dinsdag 29 juli 2014


In de 1995 letter to shareholders bespreekt goeroe een erg populaire sector, retailing: 

" Retailing is a tough business. During my investment career, I have watched a large number of retailers enjoy terrific growth 
and superb returns on equity for a period, and then suddenly   nosedive, often all the way into bankruptcy.  This shooting-star   phenomenon is far more common in retailing than it is in   manufacturing or service businesses.  In part, this is because a   retailer must stay smart, day after day.  Your competitor is   always copying and then topping whatever you do.  Shoppers are   meanwhile beckoned in every conceivable way to try a stream of   new merchants.  In retailing, to coast is to fail.         In contrast to this have-to-be-smart-every-day business,   there is what I call the have-to-be-smart-once business.  For   example, if you were smart enough to buy a network TV station   very early in the game, you could put in a shiftless and backward   nephew to run things, and the business would still do well for   decades.  You'd do far better, of course, if you put in Tom   Murphy, but you could stay comfortably in the black without him.   For a retailer, hiring that nephew would be an express ticket to   bankruptcy.         The two retailing businesses we purchased this year are   blessed with terrific managers who love to compete and have done   so successfully for decades.  Like the CEOs of our other   operating units, they will operate autonomously:  We want them to   feel that the businesses they run are theirs.  This means no   second-guessing by Charlie and me.  We avoid the attitude of the   alumnus whose message to the football coach is "I'm 100% with you   - win or tie."  Our basic goal as an owner is to behave with our   managers as we like our owners to behave with us.         As we add more operations, I'm sometimes asked how many   people I can handle reporting to me.  My answer to that is   simple:  If I have one person reporting to me and he is a lemon,   that's one too many, and if I have managers like those we now   have, the number can be almost unlimited."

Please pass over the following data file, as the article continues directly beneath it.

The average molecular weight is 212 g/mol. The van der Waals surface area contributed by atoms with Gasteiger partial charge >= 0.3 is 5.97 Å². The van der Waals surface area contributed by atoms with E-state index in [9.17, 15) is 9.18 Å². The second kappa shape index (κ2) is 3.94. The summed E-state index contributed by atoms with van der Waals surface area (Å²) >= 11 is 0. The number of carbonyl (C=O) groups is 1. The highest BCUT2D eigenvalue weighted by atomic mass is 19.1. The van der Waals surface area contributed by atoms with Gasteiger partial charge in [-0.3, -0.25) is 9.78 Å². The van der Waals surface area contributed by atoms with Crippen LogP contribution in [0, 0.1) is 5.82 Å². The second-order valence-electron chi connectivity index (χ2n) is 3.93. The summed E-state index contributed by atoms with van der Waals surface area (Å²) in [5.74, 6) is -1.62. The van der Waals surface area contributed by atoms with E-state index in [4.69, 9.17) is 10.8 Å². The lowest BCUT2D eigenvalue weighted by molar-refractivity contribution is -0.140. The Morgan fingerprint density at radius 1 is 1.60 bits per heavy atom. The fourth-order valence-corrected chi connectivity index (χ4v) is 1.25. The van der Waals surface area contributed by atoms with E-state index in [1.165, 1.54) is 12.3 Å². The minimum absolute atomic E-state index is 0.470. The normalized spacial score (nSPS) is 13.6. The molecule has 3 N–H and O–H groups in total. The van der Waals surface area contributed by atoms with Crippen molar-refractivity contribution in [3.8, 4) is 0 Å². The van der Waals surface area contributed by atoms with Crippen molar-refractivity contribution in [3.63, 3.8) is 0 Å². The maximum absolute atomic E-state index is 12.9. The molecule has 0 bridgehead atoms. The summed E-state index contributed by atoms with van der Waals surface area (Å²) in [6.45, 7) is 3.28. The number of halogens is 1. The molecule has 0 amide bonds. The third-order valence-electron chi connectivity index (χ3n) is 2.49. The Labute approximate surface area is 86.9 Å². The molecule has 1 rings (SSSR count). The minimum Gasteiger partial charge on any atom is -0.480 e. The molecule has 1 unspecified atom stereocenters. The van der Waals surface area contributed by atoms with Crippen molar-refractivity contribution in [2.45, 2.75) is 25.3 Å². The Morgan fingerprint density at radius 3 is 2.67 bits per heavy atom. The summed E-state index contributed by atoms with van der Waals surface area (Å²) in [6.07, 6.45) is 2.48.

Duidelijk genoeg,  al overweeg ik wel eens om enkele retailers te groeperen- Walter Schloss gewijs (2 van elke soort) - en zo een eigen retail-fonds uit te bouwen, en de individuele posities in de loop der jaren oppikken na een slecht rapport of zo, niet tegelijkertijd.

Coach (nu sukkelend) &  Michael Kors (hype, shooting for the stars)
Tesco (nog meer sukkelend)  &  ???  (Ahold misschien?)  
Bijou Brigitte (wankel)  & Tiffany's (on a roll)
De wegwerp-kledij van Primark  (via LON:ABF)  en het omgekeerde:   LVMH of Richemont

Doch momenteel moet er niks gekocht worden,  en dus geen nood aan volledig nieuwe posities.  Huiswerk maken, dat wel.

disclosure: none


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